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Myths vs. facts: What you should do to stay safe in a lightning storm


May 16, 2016

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Rain, snow, hail and sleet: We have seen it all this spring. The American Red Cross recently stated the dos and don’ts on how to handle a thunderstorm with lightning, and debunked some common myths.

Here are several of the myths and facts about lightning, as outlined by the American Red Cross.

Myth: Lightning won't strike the same area more than once.

Truth: Lightning can strike the same area multiple times. Large buildings like the Willis Tower in Chicago and the Empire State Building in New York are more prone to lightning and are hit multiple times a year.

Myth: If the sky is clear, you’re safe.

Truth: You could be struck by lightning up to 15 miles away from a storm.

Myth: If you are inside a home, you are completely safe from the thunder.

Truth: Homes have a lot of conductors inside them. If at home during a storm, do not plan on showering or making calls from a landline and avoid doors and windows.

Following these guidelines can keep everyone safe this summer, the most common thunderstorm season, according to The National Severe Storms Laboratory.

Tips on how to be prepared for a storm

  • Be aware. Listen to storm warnings and take shelter. Look out for dark skies, wind increases and lightning.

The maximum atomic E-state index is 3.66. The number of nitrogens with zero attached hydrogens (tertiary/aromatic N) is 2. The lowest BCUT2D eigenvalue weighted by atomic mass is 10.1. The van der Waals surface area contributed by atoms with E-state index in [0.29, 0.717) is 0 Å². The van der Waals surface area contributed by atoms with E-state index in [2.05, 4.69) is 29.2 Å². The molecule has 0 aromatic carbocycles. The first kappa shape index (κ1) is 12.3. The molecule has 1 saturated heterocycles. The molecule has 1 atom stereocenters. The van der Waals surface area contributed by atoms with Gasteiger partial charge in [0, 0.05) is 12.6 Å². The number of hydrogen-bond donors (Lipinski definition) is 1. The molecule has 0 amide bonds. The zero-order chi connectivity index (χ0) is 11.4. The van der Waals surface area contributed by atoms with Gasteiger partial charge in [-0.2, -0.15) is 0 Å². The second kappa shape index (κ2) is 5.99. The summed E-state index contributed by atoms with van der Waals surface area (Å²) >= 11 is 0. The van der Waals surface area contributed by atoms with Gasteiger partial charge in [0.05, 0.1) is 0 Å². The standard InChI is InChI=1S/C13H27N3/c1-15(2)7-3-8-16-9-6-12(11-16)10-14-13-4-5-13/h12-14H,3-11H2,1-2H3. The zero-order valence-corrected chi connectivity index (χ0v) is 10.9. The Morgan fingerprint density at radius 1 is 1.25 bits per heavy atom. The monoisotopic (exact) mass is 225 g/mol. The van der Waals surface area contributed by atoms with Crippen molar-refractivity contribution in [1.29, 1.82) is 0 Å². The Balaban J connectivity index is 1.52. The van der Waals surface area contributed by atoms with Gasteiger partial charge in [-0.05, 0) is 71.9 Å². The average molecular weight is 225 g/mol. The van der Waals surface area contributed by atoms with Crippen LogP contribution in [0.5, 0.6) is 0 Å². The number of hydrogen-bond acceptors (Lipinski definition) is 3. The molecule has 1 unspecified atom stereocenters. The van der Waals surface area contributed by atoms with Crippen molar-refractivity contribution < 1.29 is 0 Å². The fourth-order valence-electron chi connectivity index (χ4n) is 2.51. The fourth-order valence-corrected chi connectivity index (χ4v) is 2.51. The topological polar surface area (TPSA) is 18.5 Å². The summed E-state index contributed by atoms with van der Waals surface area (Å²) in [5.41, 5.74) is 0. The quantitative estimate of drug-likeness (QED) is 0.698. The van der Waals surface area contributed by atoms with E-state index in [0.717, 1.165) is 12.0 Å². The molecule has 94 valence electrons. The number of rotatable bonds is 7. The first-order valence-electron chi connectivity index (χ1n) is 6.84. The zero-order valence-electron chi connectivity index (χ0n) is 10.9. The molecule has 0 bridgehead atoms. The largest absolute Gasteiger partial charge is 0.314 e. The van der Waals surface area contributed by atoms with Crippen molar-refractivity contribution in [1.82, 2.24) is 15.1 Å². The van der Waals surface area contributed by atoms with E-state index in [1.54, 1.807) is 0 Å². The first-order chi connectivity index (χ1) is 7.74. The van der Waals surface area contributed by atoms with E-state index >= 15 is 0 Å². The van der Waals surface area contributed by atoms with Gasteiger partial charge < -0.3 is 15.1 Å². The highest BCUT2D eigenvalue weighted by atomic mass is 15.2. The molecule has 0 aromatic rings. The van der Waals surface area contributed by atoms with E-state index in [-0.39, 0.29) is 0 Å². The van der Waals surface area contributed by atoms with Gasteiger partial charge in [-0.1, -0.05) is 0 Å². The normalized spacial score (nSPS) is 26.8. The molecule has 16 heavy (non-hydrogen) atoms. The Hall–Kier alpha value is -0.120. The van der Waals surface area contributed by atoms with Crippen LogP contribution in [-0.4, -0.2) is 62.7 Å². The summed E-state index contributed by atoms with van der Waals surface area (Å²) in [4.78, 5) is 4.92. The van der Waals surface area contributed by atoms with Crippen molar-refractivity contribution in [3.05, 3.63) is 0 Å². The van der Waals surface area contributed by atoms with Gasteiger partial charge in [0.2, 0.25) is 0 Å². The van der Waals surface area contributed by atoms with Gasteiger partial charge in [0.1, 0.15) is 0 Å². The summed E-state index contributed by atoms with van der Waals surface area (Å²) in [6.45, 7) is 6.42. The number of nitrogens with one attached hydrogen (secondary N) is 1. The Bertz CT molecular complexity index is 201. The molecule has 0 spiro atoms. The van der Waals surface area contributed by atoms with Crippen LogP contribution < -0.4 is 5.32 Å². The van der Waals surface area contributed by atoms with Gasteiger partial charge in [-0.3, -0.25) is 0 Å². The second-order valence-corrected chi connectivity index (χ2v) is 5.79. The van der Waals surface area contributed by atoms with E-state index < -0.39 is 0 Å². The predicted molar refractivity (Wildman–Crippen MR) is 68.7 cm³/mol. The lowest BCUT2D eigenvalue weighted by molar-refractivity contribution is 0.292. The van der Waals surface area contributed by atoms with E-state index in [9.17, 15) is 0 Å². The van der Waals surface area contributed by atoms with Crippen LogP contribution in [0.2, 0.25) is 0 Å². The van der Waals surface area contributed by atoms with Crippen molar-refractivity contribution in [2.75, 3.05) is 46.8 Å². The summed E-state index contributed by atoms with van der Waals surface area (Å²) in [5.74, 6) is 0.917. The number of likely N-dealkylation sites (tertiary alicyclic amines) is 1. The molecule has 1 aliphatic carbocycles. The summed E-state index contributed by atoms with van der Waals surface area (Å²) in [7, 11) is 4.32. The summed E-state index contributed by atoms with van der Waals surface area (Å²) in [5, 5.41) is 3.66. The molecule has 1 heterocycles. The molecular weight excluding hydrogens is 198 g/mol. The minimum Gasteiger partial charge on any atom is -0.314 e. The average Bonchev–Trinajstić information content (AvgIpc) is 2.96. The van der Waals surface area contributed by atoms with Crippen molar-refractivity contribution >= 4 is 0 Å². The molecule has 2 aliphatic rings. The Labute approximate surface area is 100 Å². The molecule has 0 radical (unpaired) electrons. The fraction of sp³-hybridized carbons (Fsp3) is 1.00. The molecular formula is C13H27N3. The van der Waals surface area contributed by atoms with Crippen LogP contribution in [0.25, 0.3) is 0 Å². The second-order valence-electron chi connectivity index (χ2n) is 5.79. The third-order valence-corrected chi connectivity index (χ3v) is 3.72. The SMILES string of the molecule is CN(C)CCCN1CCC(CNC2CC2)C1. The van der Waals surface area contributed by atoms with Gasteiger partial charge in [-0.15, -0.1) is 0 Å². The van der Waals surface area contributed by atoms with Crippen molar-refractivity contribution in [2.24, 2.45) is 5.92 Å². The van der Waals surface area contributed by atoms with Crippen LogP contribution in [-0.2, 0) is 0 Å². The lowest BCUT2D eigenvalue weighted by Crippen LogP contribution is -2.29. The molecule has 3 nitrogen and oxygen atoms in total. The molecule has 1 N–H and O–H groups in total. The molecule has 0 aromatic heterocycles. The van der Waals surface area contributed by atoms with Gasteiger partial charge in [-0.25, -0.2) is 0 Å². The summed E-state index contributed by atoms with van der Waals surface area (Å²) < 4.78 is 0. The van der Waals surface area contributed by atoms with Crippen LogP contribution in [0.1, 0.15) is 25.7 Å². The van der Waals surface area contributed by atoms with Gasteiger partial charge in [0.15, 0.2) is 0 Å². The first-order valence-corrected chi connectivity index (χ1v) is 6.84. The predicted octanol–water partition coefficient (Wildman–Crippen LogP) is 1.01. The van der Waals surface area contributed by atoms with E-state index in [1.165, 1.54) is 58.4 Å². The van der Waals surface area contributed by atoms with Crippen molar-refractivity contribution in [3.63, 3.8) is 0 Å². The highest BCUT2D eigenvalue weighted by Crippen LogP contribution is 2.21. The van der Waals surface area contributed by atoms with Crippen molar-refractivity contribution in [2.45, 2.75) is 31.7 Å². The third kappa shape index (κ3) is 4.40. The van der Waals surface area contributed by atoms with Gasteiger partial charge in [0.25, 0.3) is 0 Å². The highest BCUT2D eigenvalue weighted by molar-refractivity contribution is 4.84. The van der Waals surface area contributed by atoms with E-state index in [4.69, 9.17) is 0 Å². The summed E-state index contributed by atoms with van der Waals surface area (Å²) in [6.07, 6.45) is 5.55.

• Outdoor activities should be postponed during storms and not resumed until 30 minutes after the last rumble. If swimming or at a ball game, get out of the water and stay away from bleachers and fences.
  • If behind the wheel during a storm, the safest option is to turn on hazard lights, pull over and wait for the storm to pass.
If someone is struck by lightning they will require medical help. Immediately call 911 and assist them. Someone struck by lightning does not carry an electrical charge and will not electrocute anyone else, according to the American Red Cross.

The National Weather Service said “lightning kills an average of 49 people each year in the United Sates and hundreds more are injured.” Most of the accidents could have been avoided had the victim found shelter sooner.

Myths vs. facts: What you should do to stay safe in a lightning storm

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